From ditch-digger to Olympics, Klinkhammer savors journey

Rob Klinkhammer (12), of Canada, checks Kim Won-jun (6), of South Korea, during the third period of the preliminary round of the men's hockey game at the 2018 Winter Olympics in Gangneung, South Korea, Sunday, Feb. 18, 2018. (AP Photo/Matt Slocum)

Rob Klinkhammer has gone from digging ditches in Alberta to playing for Canada at the Olympics

GANGNEUNG, South Korea — Rob Klinkhammer hasn't forgotten his summer job back in junior hockey. Digging ditches will stick with you.

His stepmother got him the gas company job in Alberta and he recalls making "18, 19 bucks an hour" during grueling, 10-hour days.

"I thought I was a millionaire," he said. "I was digging down to gas lines so the welder could get in there and change out gas lines. So it was a lot of hard work and it motivated me to work harder in hockey because I didn't want to do that kind of job for a living if I didn't have to."

The 31-year-old Klinkhammer is still doing hard work, but he's doing it for Team Canada at the Winter Olympics. Klinkhammer and his teammates have reached the quarterfinals — and that's a long way from the fields of Alberta.

"It's kind of funny where you come from," Klinkhammer said with a laugh. "But I truly believe that kind of made me into the player and the man I am today — just good hard-working effort, a pretty honest guy. I owe a lot to that."

The 6-2, 216-pound Klinkhammer is averaging almost 14 minutes a game at the Olympics, playing in an energy role for Canada that's similar to the one he had in the NHL. He brings a physical presence to the ice, playing on a line with Eric O'Dell and Maxim Lapierre. Just ask Swiss captain Raphael Diaz, thumped by Klinkhammer in the first period of Canada's 5-1 win last week.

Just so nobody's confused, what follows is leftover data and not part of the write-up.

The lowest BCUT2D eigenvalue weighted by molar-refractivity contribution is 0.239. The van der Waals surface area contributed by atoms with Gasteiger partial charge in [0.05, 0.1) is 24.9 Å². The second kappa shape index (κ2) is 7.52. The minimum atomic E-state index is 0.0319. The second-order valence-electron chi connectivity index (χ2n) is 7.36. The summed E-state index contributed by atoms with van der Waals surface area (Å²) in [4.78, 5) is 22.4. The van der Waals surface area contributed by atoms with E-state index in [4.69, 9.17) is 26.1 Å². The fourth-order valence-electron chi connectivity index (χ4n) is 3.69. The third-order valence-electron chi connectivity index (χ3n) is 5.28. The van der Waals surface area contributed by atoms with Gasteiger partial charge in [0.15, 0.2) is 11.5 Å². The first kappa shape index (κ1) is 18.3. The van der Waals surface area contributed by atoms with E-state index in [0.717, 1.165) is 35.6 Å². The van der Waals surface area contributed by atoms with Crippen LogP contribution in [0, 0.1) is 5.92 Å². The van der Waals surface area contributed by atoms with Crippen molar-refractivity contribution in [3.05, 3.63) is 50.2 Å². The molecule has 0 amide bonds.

"I'd like to get a hit like that every shift if I could," Klinkhammer told the Canadian Press. "That's our job to be physical. That's our line. We're not going to lead the team in scoring but we are going to lead the team in hits. That's what we're there to do."

With the NHL sitting out these Olympics, Klinkhammer and many other unheralded teammates are carrying the load and cherishing every minute.

"People ask me if this was ever a dream. Like no, it was never a dream," he said. "I never thought this would be a possibility, playing in the Olympics for Canada. I'm not going to go take Sidney Crosby's spot. So it's just an unbelievable experience. I'm taking every minute in and I'm so thankful to be here."

Undrafted after a junior career, Klinkhammer went on to score 22 goals and add 21 assists in 193 NHL games with Chicago, Ottawa, Phoenix/Arizona, Pittsburgh and Edmonton. He's spent time in the AHL and is now in his third season in the KHL, playing for Kazan.

Life is good there, he says. The team is well-run with plenty of support and the city of Kazan is beautiful. The players and their families live together in a gated complex.

Some 5,000 miles away, Lethbridge, Alberta, has not forgotten him. His hometown paper, the Herald, has followed his progress closely.

And he has an army of local support here.

"I've got my wife and two boys, my father, stepmother, mother and father-in-law and my mom," he said. "I've got a whole crew over here."

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More AP Olympics: https://wintergames.ap.org

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